Setting is the act of ‘teaching students with similar levels of current attainment in groups’ (EEF, 2018). Theoretically, it might be suggested that the introduction of a promotion/demotion system, with better performance rewarded by being moved to a more elite set, might motivate students to excel, due either to the desire to move up or not be moved down. Additionally, it helps all ability groups by tailoring lesson content to their ability.
The revision of setting policies has attracted much attention in education because academics have increasingly started to explore the disadvantages of segregating students, especially those of a young age, into groups based on their ability. A study conducted by UCL in September 2017 claimed that setting is ‘detrimental to the learning of mid-range and low-attaining learners’; however, it observes that the effects of setting differ based on a school’s context. Hence it might be worth thinking about how setting affects Etonians specifically, and seeing how they perceive setting.
The data used in this study came from a sample of 40 Etonians in Year 12, all of them in Economics where classes are of mostly mixed ability. The data was collected via an anonymous survey which went out to a convenient sample of boys. The study has its limitations in that it is a self-reporting study and does not look at many variables which might affect boys’ performance in a set. However, here we are only looking to address how boys perceive their ability vis-a-vis others in their group and what impact they perceive setting to have on their performance. These are some of the main themes which emerged from the data.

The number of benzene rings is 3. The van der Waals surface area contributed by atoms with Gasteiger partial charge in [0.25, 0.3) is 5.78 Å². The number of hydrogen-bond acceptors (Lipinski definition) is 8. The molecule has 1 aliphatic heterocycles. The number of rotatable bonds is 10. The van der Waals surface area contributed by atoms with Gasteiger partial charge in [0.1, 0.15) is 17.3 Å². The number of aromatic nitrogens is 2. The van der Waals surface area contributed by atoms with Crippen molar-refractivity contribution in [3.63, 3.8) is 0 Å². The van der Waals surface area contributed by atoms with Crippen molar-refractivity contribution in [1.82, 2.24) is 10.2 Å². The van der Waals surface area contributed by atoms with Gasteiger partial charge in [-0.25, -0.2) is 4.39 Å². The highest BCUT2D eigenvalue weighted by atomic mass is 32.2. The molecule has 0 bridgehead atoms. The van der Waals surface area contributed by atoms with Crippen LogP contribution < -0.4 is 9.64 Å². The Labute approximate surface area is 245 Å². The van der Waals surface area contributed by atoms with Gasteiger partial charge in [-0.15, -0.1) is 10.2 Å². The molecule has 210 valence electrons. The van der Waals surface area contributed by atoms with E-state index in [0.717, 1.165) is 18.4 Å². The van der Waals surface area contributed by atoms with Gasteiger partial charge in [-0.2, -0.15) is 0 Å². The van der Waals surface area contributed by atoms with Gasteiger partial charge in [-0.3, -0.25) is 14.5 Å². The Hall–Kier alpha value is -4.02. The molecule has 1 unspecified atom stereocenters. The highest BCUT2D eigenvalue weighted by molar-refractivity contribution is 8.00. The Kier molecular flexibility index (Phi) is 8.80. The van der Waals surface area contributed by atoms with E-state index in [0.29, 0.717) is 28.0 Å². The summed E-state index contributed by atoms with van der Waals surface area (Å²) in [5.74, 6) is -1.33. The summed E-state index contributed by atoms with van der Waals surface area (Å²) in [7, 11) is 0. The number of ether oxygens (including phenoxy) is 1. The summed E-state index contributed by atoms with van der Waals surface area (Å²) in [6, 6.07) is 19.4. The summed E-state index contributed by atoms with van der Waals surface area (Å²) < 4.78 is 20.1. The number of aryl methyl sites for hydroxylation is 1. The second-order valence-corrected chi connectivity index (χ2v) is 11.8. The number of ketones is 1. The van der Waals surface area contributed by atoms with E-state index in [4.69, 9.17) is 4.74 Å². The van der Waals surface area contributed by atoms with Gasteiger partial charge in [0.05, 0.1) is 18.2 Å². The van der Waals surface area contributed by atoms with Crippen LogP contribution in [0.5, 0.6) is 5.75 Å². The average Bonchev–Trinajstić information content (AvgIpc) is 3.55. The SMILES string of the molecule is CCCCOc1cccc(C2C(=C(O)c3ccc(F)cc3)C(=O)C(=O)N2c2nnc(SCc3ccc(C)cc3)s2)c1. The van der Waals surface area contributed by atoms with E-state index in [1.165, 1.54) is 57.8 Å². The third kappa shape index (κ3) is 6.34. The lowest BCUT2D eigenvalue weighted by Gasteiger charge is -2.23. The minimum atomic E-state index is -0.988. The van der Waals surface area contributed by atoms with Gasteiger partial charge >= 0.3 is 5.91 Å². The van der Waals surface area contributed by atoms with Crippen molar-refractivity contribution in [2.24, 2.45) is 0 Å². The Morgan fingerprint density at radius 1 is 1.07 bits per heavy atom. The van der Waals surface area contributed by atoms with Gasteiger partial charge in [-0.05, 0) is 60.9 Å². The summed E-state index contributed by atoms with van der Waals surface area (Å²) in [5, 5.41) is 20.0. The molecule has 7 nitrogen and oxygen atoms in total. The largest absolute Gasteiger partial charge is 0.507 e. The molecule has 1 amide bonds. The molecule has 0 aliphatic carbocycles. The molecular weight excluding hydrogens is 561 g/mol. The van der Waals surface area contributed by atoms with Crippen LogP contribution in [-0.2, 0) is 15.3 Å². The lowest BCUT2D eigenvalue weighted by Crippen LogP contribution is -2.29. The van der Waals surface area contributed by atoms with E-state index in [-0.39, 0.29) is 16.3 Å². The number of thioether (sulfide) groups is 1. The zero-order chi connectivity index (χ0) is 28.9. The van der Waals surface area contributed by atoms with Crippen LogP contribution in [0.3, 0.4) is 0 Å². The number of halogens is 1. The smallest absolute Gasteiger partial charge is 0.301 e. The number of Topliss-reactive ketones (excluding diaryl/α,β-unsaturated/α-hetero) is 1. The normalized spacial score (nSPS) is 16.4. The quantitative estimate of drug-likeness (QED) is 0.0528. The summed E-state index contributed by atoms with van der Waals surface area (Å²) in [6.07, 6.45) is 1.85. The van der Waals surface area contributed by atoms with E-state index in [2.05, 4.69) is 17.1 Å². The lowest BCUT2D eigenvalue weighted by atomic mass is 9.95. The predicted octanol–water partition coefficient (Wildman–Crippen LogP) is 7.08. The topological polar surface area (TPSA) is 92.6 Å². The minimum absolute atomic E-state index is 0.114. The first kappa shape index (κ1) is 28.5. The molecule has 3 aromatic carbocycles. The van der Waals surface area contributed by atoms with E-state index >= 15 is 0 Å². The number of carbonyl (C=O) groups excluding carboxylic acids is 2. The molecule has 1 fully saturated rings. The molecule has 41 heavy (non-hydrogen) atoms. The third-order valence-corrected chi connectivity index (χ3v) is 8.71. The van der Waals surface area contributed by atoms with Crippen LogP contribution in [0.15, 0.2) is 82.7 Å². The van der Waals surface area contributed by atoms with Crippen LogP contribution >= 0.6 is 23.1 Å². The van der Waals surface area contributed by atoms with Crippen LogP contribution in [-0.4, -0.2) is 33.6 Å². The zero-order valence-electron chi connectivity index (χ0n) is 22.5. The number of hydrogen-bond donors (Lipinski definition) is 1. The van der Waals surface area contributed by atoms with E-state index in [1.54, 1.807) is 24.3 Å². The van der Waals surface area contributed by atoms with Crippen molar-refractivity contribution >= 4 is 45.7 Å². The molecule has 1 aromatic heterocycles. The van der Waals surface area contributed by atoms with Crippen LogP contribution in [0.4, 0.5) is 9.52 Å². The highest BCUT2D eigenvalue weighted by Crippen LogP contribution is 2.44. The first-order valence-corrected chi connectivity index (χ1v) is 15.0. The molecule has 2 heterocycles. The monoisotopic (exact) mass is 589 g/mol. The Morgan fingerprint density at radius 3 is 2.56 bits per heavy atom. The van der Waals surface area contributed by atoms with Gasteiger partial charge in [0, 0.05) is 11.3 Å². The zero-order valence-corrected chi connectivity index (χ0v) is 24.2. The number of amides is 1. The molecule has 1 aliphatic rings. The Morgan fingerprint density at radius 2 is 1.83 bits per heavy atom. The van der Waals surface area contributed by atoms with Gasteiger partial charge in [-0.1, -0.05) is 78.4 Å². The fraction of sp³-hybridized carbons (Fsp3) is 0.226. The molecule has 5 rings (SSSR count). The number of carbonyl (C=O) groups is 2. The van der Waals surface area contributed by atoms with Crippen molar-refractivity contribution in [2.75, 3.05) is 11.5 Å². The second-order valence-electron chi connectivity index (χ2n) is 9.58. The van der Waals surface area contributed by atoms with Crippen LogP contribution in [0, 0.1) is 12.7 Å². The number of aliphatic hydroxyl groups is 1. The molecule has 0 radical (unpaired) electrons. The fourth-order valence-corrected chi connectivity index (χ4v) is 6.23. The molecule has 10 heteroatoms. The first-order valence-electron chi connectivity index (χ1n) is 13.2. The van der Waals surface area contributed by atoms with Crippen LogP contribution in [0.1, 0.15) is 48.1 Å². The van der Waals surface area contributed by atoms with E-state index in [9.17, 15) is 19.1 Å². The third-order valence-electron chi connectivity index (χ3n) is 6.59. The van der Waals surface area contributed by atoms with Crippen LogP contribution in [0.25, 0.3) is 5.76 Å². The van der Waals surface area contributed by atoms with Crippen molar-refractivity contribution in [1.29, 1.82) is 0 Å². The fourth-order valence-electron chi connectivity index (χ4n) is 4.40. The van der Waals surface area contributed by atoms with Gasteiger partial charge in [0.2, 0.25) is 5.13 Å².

The revision of setting policies has attracted much attention in education because academics have increasingly started to explore the disadvantages of segregating students
The difference between setting or not is marginal for those in Year 12
Out of the boys doing Economics, 47.5% of the boys did not even notice that their classes were chosen on different criteria compared to the rest of the school, possibly indicating that the change in learning environment from a set class to a non-set class is marginal. When asked about setting in general, the vast majority of answers mentioned that not setting would result in a much wider skill gap; however, when asked about skill-similarity in their own class on a scale from 1-5, with 5 being very similar, 80% of answers chose a 3 or above, suggesting that even though Economics classes aren’t chosen on ability, the students still perceive them to be of more or less of equal ability. Of course, we cannot draw any final conclusions from this perception but it is interesting to see that even though boys say that the ability will be very mixed if there is no setting, when it comes to their actual classrooms they do not seem to notice much difference.